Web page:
Any tighter than this and you can have pressure/function problems, any looser than this and you cannot expect the best accuracy out of your barrel. Neck turning/reaming brass is a great way to uniform brass thickness to give consistent neck tension on the bullet, but keep in mind, for every .001” you turn off the diameter of the neck, you increase the clearance in the chamber by .001”. So although you may be uniforming the neck thickness of the brass, you are making the neck clearance larger. The only solution to this is to use a “tight neck” chambering reamer when your barrel is fitted to your action. Then turn your necks for proper clearance in the chamber you have.
Other items to consider when prepping brass is cleaning primer pockets on fired brass, de-burr primer flash holes (inside), weighing cases and segregating them into groups, etc. The better quality brass you start out with, the better your results will be. We are not going to recommend particular brands of brass, bullets, primers, powder, etc. Nor will we give ANY load data for liability reasons. Every rifle will like something different as far as powder charges, type of powder, bullet seating depth, etc. This will have to be determined with your load development for each particular rifle.
A very important part of reloading for accuracy is weighing components. For maximum accuracy Brass & Bullets should be within about .2 (two tenths of a grain), and powder charges should be within .1 (one tenth of a grain). Brass can also be sorted by ‘water capacity’ in cc’s to segregate brass by volume or inside area capacity.
Some long range shooters, want powder charges closer than that. There are electronic scales on the market that will measure to .01 grains, but care must be used with these as they are extremely sensitive to vibration, noise, and even fluorescent lights! For reference, one kernel of Varget powder weighs about .03 grains, so unless you are using ball or flake powder, you can’t get to within .01 grains, but the ability to measure that small is helpful when trying to create the most accurate ammo you can.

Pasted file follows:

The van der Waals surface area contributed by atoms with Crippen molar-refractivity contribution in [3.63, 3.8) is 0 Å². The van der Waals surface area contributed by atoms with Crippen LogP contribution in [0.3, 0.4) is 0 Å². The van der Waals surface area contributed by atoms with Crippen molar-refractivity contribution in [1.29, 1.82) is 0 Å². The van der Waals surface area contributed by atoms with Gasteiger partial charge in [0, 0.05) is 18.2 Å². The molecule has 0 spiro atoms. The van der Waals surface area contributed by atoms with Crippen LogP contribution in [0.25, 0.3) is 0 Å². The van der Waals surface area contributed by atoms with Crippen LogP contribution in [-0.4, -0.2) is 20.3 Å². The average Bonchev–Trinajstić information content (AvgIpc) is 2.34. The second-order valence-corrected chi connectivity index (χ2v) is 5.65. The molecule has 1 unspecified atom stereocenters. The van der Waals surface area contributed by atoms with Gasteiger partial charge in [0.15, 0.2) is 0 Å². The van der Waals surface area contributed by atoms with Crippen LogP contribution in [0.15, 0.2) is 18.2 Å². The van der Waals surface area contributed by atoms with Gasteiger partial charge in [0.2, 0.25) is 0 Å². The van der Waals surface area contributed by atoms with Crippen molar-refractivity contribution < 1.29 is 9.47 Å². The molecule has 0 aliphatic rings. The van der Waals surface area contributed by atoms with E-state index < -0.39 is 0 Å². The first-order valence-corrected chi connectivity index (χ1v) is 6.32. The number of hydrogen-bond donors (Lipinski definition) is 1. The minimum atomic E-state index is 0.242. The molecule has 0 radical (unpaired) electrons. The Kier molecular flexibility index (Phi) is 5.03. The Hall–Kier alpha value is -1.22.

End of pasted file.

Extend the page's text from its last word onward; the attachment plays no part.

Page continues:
Benchrest shooters are known to simply go by case volume and pay little attention to the actual weight of the charge. In theory, weight and volume would go together, but the ‘looser’ the powder is packed, the more volume it will consume while still having the same weight on a scale. They will use some extremely accurate powder measurers with drop tubes to give a very uniform volume of powder for each ‘throw’. A case that holds 90 grains of powder is going to be less affected by a variance of .1 grains than a case that holds 45 grains of powder. Keep this in mind when sweating over a variance in powder charges.
Bullet Ogives and Cartridge overall length.
Bullets of similar weights but from different manufacturers will have varying lengths and ogive shape. The ogive is the tapered part of the bullet between the tip and the bearing surface. This is the part of the bullet that first contacts the throat and will determine cartridge overall length when touching the lands.
Not only will bullets from different manufacturers produce a different OAL when touching the lands, but bullets from one manufacturer and from different lots can do the same. When setting OAL for ammunition that you are loading, always use a bullet from that particular box to set this length. If you are tracking throat erosion over the life of the barrel, use ONE bullet that you keep with your Stoney Point/Hornady OAL gauge. This way you are measuring the throat with the exact same ogive dimensions every time you check throat wear.
What we have found in most cases, the best accuracy is achieved when the bullet has about .010” to .015” jump to the lands. Some rifles need more jump, some need less. Some rifles give their best accuracy with the bullet “jammed” in the lands, meaning you set your ammunition LONGER than your OAL gauge shows as touching the lands. Caution should be used with this technique though as jamming a bullet in the lands, then trying to open the bolt on a loaded round can result in the bullet sticking in the throat, and you ejecting a case full of powder all over the inside of your action and trigger! Also, this method should NEVER be used with a semi auto, especially with a floating firing pin. The bullet hitting the lands can slow the bolts forward motion, causing the inertia of the firing pin to strike the primer with the cartridge out of battery. This can be extremely dangerous!
We hope this helps you get started. There are many books and publications on the market that cover these subjects in great detail and should be referred to. The information given here is to simply get you started down the road to properly create accurate ammunition for your competition or high end sporting rifle, and make you aware of the steps you need to take to produce the most accurate rifle with the best ammunition possible. This by no means is intended to give the highest level of reloading information. It is simply the next step up from basic reloading practices to help identify some of the additional steps "Beyond the basic's" that you need to know when reloading for accuracy.
Please check out Sinclair International for a complete catalog containing a great selection of basic and advanced reloading equipment for the novice through experienced shooter/reloader.